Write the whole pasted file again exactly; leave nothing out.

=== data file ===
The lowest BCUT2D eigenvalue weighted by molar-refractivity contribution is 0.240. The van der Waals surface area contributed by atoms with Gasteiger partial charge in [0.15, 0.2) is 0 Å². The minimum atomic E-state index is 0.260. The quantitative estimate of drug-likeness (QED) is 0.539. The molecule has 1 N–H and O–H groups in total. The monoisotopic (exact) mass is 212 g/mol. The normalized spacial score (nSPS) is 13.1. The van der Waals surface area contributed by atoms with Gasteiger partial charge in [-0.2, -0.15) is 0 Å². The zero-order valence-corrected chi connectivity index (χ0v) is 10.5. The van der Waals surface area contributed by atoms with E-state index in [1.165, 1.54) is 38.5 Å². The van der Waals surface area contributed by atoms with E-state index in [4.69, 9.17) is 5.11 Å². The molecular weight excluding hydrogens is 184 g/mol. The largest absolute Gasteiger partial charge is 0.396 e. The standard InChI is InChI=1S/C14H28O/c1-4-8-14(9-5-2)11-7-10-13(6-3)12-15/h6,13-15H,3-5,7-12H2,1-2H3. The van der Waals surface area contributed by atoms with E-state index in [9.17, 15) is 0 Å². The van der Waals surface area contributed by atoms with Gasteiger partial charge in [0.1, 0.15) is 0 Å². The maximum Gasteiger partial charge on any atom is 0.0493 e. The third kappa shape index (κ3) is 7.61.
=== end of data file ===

The lowest BCUT2D eigenvalue weighted by molar-refractivity contribution is 0.240. The van der Waals surface area contributed by atoms with Gasteiger partial charge in [0.15, 0.2) is 0 Å². The minimum atomic E-state index is 0.260. The quantitative estimate of drug-likeness (QED) is 0.539. The molecule has 1 N–H and O–H groups in total. The monoisotopic (exact) mass is 212 g/mol. The normalized spacial score (nSPS) is 13.1. The van der Waals surface area contributed by atoms with Gasteiger partial charge in [-0.2, -0.15) is 0 Å². The zero-order valence-corrected chi connectivity index (χ0v) is 10.5. The van der Waals surface area contributed by atoms with E-state index in [1.165, 1.54) is 38.5 Å². The van der Waals surface area contributed by atoms with E-state index in [4.69, 9.17) is 5.11 Å². The molecular weight excluding hydrogens is 184 g/mol. The largest absolute Gasteiger partial charge is 0.396 e. The standard InChI is InChI=1S/C14H28O/c1-4-8-14(9-5-2)11-7-10-13(6-3)12-15/h6,13-15H,3-5,7-12H2,1-2H3. The van der Waals surface area contributed by atoms with E-state index in [9.17, 15) is 0 Å². The van der Waals surface area contributed by atoms with Gasteiger partial charge in [0.1, 0.15) is 0 Å². The maximum Gasteiger partial charge on any atom is 0.0493 e. The third kappa shape index (κ3) is 7.61.